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Note that we are working in the reals, not the extended reals.

Do you understand a closed interval as "an interval that is a closed set" or as "an interval that includes both its endpoints"? If the former, then you would consider $(-\infty,\infty)$ to be a closed interval. If the latter, then you would not consider $(-\infty,\infty)$ to be a closed interval.

I belong to the latter camp, but I would like to get some consensus here, if possible. (I have been graded down for this, have asked around, and I am surprised that everyone I've consulted calls $(-\infty,\infty)$ a closed interval. Am I really crazy?)

p.s. To be very clear, I am not asking if $(-\infty,\infty)$ is a closed set -- it sure is.

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    $\begingroup$ There is another (better) definition saying that an interval (or more genreally any subset) is closed if it contains all its limit point. So in this case $(-\infty, \infty)$ is also closed. $\endgroup$ – user99914 Oct 29 '13 at 5:39
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    $\begingroup$ @John Your definition is equivalent to the first one I gave (since closed sets are precisely the sets that include all their limit points). $\endgroup$ – Ryan Oct 29 '13 at 5:45
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    $\begingroup$ @Ryan: If an interval is a closed set then it is a close-interval! because an interval is either open-interval, hence an open set , otherwise a one-sided open-interval which is not a closed-set. $\endgroup$ – Souvik Dey Oct 29 '13 at 6:00
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    $\begingroup$ You have already answered your own question. If one accepts the first definition, then $\Bbb R$ is a closed interval. If one accepts the second definition, then $\Bbb R$ is not a "closed interval," although it is an interval that is a closed set. Both definitions are offered in practice. However the second definition creates the unfortunate and unintended circumstance that a closed interval is not a "closed interval." Thus, it is more technically sensible to accept the first definition. In practice, I believe the first is used more often by the more careful authors. $\endgroup$ – anon Oct 29 '13 at 6:01
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    $\begingroup$ @Ryan It seems to me that the all the comments and answers understand closed interval as equivalent to closed set. If you're looking for consensus, or for which definition is more broadly used then I think you have your answer. $\endgroup$ – in_mathematica_we_trust Oct 29 '13 at 6:10
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Amazing degree of consensus on the wrong answer. I won't bother giving my opinion (which I sort of hinted at in the previous sentence) because I am nobody and my opinion means nothing. Instead I will suggest a method you can use to get an answer, which may be slightly more valid than polling a handful of random internet addicts.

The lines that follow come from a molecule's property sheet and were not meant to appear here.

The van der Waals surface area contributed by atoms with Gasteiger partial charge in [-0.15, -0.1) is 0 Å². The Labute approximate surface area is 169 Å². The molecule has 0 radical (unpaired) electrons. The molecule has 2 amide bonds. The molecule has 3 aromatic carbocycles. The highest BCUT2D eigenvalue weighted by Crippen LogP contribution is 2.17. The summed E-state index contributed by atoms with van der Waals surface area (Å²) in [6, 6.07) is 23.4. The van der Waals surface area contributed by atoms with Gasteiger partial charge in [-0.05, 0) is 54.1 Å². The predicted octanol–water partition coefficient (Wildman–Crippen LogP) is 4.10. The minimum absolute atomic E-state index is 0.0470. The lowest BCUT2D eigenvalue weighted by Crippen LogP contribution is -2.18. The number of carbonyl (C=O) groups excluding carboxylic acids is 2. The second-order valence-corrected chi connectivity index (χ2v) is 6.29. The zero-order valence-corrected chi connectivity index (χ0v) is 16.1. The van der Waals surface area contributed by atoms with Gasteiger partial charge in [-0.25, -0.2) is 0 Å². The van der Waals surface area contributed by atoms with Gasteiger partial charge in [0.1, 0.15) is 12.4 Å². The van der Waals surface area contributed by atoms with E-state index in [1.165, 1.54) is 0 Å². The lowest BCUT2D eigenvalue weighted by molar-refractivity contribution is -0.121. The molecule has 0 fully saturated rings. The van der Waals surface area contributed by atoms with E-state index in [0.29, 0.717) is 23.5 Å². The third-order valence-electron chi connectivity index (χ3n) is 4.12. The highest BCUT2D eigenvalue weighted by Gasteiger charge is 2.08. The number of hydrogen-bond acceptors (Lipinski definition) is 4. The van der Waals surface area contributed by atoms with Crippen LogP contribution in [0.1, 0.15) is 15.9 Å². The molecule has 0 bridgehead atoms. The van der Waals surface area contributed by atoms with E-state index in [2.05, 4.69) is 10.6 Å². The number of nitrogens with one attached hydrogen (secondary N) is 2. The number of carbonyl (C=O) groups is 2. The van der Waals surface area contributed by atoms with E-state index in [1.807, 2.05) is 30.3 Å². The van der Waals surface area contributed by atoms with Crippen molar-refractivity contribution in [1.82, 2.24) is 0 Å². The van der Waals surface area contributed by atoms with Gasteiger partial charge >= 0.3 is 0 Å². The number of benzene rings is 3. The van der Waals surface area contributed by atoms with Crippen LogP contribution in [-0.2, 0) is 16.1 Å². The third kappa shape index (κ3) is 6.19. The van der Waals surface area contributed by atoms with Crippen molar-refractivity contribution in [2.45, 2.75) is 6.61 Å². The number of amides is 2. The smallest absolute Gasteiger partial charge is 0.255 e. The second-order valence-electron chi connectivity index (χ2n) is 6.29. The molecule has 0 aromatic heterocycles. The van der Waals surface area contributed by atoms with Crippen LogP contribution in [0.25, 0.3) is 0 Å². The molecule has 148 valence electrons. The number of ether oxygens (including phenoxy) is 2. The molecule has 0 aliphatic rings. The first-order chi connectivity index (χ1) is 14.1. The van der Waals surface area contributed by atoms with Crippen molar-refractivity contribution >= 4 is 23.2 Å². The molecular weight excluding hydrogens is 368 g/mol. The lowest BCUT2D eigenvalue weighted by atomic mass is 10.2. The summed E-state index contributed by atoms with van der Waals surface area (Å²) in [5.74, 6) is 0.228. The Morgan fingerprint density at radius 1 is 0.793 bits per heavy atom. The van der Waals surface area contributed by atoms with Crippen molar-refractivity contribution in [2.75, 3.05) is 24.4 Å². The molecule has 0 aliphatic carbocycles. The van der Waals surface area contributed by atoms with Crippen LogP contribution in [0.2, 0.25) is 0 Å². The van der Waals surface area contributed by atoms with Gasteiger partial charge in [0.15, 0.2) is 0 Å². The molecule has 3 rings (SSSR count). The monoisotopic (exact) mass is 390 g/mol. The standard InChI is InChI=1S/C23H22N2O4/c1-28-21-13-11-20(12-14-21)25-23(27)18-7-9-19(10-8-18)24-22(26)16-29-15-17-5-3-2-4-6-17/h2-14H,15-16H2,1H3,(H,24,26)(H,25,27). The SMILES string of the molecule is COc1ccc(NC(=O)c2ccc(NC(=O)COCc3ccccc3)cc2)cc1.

Go to the library and find the shelf with all the introductory analysis books. Look up the statements of theorems like "a continuous function on a finite closed interval attains its maximum" and "a continuous function on a finite closed interval is uniformly continuous". Count how many books include the word "finite" and how many omit it. I haven't done this myself, so I have no idea what result you will get.

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  • $\begingroup$ I think the number of books that will omit the word "finite" when discussing theorems that need compact sets should be the empty set, thus the complement, this discussion, is closed. jk $\endgroup$ – Brady Trainor Oct 29 '13 at 7:00
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    $\begingroup$ @BradyTrainor Funny, somebody suggests an empirical approach to solve a question and you reply instantly that you do not need to do the experience because you know the answer. What happens if the data contradicts you? The data is wrong? $\endgroup$ – Did Oct 29 '13 at 8:39
  • $\begingroup$ Well, when I hear "closed interval" I think [a,b]. But what do I know? $\endgroup$ – bof Oct 29 '13 at 10:24
  • $\begingroup$ Precisely. I could accept allowing (−∞,∞) to be called a closed interval (since it is apparently not useful to insist otherwise, esp. in topology), but I would also point out that the notation indicates otherwise. Your suggestion to consider the extreme values theorem on the reals is excellent and convincing; you're the only person I've asked this question of today (not just on this website) to agree with the answer that I originally had thought was clear as ink. Apparently the earth is flatter than I had assumed. $\endgroup$ – Ryan Oct 29 '13 at 10:35
  • $\begingroup$ BTW by this reasoning $[0,-1]$ is not a closed interval. $\endgroup$ – sdcvvc Oct 29 '13 at 11:06

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